The autobiography breezes through Kapoor’s formative years, his relationship with his grandfather, father and his equally famous uncles and his introduction to the arc lights first as a child star and then as a young man in Bobby in 1973. The book is heavy on family sentiment, with numerous pages devoted to various relatives, his mutually adoring and occasionally troubled relationship with his wife Neetu Singh and his love for and distance from his son Ranbir Kapoor. Rishi Kapoor skips over the details of his spats with his wife, leaving us with the tantalising detail that on occasion, they have gone for months without speaking to one another.
There is also enough meat for Kapoor’s legions of fans, who have been following his career right from Bobby. The blockbuster romance was followed by several bad choices, but Kapoor’s self-deprecating humour rescues the reminiscences of his lean years from maudlin sentiment. He writes:
“Fortunately, I had begun work on a few other films, and before I could be completely written off, Rafoo Chakkar (1975), a semi-hit, came along and rescued me from certain oblivion. But since I was made up like a girl for a major part of the film, I could not be endorsed as a bona fide heart-throb whom female fans could swoon over.”
Khullam Khulla is animated by Kapoor’s power of recall and ample joie de vivre. His recollections of meeting underworld don Dawood Ibrahim, his runs-in with the writers Salim-Javed, his assessment of his co-stars, including Bobby co-star Dimple Kapadia and Amitabh Bachhan, are hugely entertaining.
Kapoor’s sharp memory of the story behind the movie plot throws up invaluable nuggets. He almost didn’t sign up for Manmohan Desai’s multi-starrer Amar Akbar Anthony in 1977. Desai, Kapoor writes, “filmed the most preposterous, illogical sequences but got away with it in film after film… Before I got to know him, my impression of him was that he was a master of the ludicrous.”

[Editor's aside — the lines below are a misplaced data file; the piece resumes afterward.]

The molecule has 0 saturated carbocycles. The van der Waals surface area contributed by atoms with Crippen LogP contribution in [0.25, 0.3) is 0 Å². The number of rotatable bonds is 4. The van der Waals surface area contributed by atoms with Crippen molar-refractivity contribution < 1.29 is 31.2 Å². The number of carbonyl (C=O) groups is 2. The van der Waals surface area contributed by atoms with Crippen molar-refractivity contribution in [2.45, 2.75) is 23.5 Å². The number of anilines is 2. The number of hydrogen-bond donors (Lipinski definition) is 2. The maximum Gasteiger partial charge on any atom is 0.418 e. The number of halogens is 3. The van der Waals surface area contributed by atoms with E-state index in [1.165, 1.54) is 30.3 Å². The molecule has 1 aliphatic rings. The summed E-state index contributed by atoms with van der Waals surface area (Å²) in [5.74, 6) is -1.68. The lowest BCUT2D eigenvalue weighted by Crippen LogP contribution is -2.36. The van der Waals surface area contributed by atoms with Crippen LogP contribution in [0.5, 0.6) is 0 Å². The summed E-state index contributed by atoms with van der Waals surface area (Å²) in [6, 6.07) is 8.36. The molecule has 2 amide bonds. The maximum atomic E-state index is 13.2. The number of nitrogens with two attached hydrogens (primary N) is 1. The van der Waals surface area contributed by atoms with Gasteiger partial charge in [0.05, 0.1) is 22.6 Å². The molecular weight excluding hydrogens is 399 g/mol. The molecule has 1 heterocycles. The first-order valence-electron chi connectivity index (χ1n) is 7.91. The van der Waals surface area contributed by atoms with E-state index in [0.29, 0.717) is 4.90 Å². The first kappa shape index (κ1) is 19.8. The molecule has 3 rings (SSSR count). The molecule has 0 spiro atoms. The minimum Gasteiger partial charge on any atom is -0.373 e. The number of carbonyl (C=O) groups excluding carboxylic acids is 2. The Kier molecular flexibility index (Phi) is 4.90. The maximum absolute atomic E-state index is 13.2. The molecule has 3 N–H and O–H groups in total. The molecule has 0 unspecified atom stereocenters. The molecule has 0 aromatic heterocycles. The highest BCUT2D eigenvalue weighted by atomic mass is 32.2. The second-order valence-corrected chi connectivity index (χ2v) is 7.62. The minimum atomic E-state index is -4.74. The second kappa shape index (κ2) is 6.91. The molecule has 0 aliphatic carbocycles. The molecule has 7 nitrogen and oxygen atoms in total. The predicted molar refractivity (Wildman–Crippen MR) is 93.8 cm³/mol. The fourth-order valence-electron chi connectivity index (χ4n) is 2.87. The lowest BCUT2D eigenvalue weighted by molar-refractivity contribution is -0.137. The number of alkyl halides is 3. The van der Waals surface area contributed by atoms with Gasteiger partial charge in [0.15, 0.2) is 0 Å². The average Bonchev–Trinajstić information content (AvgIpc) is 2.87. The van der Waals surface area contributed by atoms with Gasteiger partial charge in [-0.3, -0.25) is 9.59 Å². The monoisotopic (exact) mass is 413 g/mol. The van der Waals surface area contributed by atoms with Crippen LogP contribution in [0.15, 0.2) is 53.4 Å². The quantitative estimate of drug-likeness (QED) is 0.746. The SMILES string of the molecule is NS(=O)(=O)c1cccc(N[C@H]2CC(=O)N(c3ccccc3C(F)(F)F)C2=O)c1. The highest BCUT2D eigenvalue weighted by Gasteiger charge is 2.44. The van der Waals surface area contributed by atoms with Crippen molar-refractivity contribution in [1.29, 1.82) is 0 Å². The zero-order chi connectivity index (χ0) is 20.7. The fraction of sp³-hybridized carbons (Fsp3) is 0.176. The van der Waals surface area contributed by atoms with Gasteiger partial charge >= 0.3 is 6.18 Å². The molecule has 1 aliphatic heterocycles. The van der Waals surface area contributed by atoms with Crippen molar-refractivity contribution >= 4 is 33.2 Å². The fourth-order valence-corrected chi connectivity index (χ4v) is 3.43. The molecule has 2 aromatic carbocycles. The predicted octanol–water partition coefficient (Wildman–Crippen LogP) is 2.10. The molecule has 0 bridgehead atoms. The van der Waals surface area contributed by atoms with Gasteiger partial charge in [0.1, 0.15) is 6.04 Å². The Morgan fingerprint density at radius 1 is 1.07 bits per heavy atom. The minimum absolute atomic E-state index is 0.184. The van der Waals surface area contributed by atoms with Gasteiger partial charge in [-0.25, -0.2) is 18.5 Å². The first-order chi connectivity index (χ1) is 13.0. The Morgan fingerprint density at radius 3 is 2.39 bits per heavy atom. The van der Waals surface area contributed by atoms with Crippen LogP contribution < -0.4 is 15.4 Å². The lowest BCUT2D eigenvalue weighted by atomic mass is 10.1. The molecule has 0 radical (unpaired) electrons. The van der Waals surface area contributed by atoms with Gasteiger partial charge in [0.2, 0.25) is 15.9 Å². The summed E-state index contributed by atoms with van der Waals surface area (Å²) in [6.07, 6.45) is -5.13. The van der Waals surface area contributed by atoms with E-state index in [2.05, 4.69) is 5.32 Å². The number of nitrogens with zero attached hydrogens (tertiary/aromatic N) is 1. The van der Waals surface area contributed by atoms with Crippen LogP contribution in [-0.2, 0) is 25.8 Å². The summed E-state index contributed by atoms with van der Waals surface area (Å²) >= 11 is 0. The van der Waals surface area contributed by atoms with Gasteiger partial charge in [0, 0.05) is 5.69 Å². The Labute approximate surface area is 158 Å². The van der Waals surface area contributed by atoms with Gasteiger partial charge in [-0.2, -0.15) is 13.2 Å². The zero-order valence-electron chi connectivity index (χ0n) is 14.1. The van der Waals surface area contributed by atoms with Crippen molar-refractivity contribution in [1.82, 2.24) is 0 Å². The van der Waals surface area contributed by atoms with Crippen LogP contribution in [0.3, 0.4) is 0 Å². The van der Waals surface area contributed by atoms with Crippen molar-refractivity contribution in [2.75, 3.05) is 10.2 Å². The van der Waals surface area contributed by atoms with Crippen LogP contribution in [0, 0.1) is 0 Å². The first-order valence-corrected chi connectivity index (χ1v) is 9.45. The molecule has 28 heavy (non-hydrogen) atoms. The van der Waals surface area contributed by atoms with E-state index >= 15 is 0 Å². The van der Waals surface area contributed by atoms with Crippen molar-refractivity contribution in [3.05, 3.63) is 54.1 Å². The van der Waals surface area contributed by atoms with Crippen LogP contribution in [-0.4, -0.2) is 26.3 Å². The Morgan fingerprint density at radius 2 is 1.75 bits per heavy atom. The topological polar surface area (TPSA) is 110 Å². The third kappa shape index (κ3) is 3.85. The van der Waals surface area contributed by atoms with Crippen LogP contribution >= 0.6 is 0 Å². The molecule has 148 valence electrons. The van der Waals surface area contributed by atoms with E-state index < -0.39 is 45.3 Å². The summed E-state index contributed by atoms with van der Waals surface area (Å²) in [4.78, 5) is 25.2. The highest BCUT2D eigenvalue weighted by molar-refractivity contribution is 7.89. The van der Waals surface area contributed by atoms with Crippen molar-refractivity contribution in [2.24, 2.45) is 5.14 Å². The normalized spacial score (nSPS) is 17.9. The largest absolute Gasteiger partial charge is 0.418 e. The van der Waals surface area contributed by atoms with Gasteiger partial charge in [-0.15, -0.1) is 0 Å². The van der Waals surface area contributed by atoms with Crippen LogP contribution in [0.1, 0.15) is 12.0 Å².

Told over a scratchy telephone line that he would be playing Akbar, Kapoor’s reaction was typical: his grandfather had played the emperor in Mughal-E-Azam in 1960. “In my mind I pictured a bizarre plot featuring Amar, the eternal lover, with a flute and all, Antony (Marc Antony) of Caesar and Cleopatra fame, and Akbar from Mughal-e-Azam. I did not put anything past Manmohan Desai. At the time, Man-ji was making Dharam Veer (1977) in which he had Dharmendra and Jeetendra wearing skirts, so none of this was far-fetched.”
Kapoor does not shy away from being undiplomatic about his peers – a privilege accorded to the star but rarely to the professional biographer. He is warm towards Bachchan, but has a telling insight into the veteran’s personality:
“Amitabh is undeniably a superb actor, immensely talented and, at the time, the number one star who ruled the box-office. He was an action hero, the angry young man… We had to work hard, really exert ourselves to match up… As such, writers gave him the lion’s share and he had the authorbacked roles in almost all his films. This gave him an advantage over the rest of us who had to make our presence felt with whatever we got. But this is something that Amitabh has never ever admitted to, in any interview or book. He has never given due credit to the actors who have worked with him. He has always credited his writers and directors, Salim–Javed, Manmohan Desai Prakash Mehra, Yash Chopra and Ramesh Sippy. But it is also true that his co-stars had an undeniable role in his success. Shashi Kapoor in Deewaar (1975), Rishi Kapoor in Amar Akbar Anthony and Coolie or Vinod Khanna, Shatrughan Sinha and Dharmendra all contributed to the success of his films where they shared credit with him, even if in secondary roles. This is something no one has realized or acknowledged.”
Kapoor’s flops hammered his confidence and drove him into a depression, from which he was rescued by his family and directors like Yash Chopra who retained their faith in his talent – all of whom get fondly name-checked. The thematic arrangement of the chapters (one on his co-stars, another on musical scores, a third on controversies) prevents a linear narrative, and serves the purpose of clearing the air and giving fans and journalists something to remember his films by.
If Khullam Khulla converges with An Unsuitable Boy, it is in the unmistakable desire of both men to take charge of their narratives. Could both books have worked better as biographies? Perhaps, but then they would read very differently. By taking control of their stories with seriousness and sincerity, and delivering on the promise of truthfulness and veracity as much as permissible, the memoirs have raised the bar for similar projects as well as made the work of the professional biographer tougher. Who needs trained jockeys when you are getting a version straight from the horse’s mouth?